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Minister of Energy and Mining, Hon. James Robertson, has informed that implementation of the Government’s Liquefied Natural Gas (LNG) project, is expected to save the country some US$1.2 billion in energy costs.
“It will be a turning point when this project is implemented in the first quarter of 2013,” the Minister said, at a post-Cabinet press briefing at Jamaica House, on June 16.
The Energy and Mining Ministry has been working to source cheaper alternative fuel, primarily LNG, and is in the process of implementing the LNG project, aimed at diversifying the country’s energy source and improving energy efficiency and security.
Mr. Robertson said that according to the Government’s Technical Advisors on the LNG project, CH-IV International, for every year that inefficient generators are used to provide electricity to the grid, excluding the bauxite/alumina industry, it is costing the country US$300 million.
Describing the project as “very complex”, the Minister said that the Government has been investing heavily in the development of this undertaking for some time. He noted that a grant of US$5.3 million was received or pledged from the PetroCaribe Development Fund.
Under the PetroCaribe agreement of 2005, between the Governments of Jamaica and Venezuela, the Fund was created with the mandate to receive loan proceeds which accrue to Jamaica, provide loan financing for approved projects, receive loan repayments from borrowers and to meet the debt servicing obligations to Venezuela when they are due.
The Minister envisaged that by the implementation of the project, the Government would have invested up to US$10 million to bring it to fruition. He said that whatever has been spent by the Government, will be recouped in two ways – a royalty charged on the importation/permit of gas (LNG); and on the infrastructure side, where the Government will impose a tolling fee for the use of that infrastructure.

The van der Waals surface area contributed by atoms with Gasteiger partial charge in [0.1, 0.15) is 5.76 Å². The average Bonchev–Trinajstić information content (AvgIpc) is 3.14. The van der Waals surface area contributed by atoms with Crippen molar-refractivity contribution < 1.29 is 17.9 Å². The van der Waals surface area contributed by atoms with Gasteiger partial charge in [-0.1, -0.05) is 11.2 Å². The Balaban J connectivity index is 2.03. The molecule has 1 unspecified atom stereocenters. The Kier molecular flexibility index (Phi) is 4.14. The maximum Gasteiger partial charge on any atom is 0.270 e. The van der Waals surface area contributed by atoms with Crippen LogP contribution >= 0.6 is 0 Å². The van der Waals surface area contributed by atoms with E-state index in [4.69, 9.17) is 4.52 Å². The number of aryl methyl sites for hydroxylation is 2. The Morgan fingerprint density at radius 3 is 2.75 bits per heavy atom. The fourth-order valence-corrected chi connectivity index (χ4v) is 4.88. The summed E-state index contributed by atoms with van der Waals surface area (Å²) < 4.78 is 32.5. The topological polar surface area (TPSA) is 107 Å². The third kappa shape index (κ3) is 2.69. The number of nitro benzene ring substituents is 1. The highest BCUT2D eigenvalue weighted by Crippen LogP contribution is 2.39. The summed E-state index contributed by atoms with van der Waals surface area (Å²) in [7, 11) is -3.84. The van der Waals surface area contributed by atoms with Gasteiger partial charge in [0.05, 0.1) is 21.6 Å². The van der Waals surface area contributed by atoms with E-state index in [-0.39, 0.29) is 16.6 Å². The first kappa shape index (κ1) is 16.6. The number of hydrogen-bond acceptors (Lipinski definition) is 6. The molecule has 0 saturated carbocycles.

Mr. Robertson noted further that the Ministry of Finance and the Public Service would also have to come into play, in terms of tax from the gas.
“So, there will be three areas where this project will have to pull its weight and where the Government of Jamaica will recoup what it has spent, so that it can continue to fund studies and projects looking at sustainable energy, and carrying out the work and mandate of the Ministry of Energy and Mining, through the Petroleum Corporation of Jamaica,” he said.
EXMAR Consortium, a company based in Belgium, with more than 20 years experience in handling LNG, has also made investments in Jamaica of more than US$320 million. “This is a major investment of both funds and technology at this time,” the Minister said.
In a statement to Parliament on June 15, the Minister had informed that Government is to begin talks for the establishment of a floating storage and re-gasification unit. This, Mr. Robertson said, will mark a critical turning point in the Government’s efforts to import a diversified, cheaper and cleaner fuel.
In addition to being a cheaper source of fuel, LNG is odourless, colourless, non-toxic and non-corrosive. The Government began exploring the possibility of natural gas as an alternative fuel in 2001, under an initiative spearheaded by the then Ministry of Industry, Commerce, Science and Technology.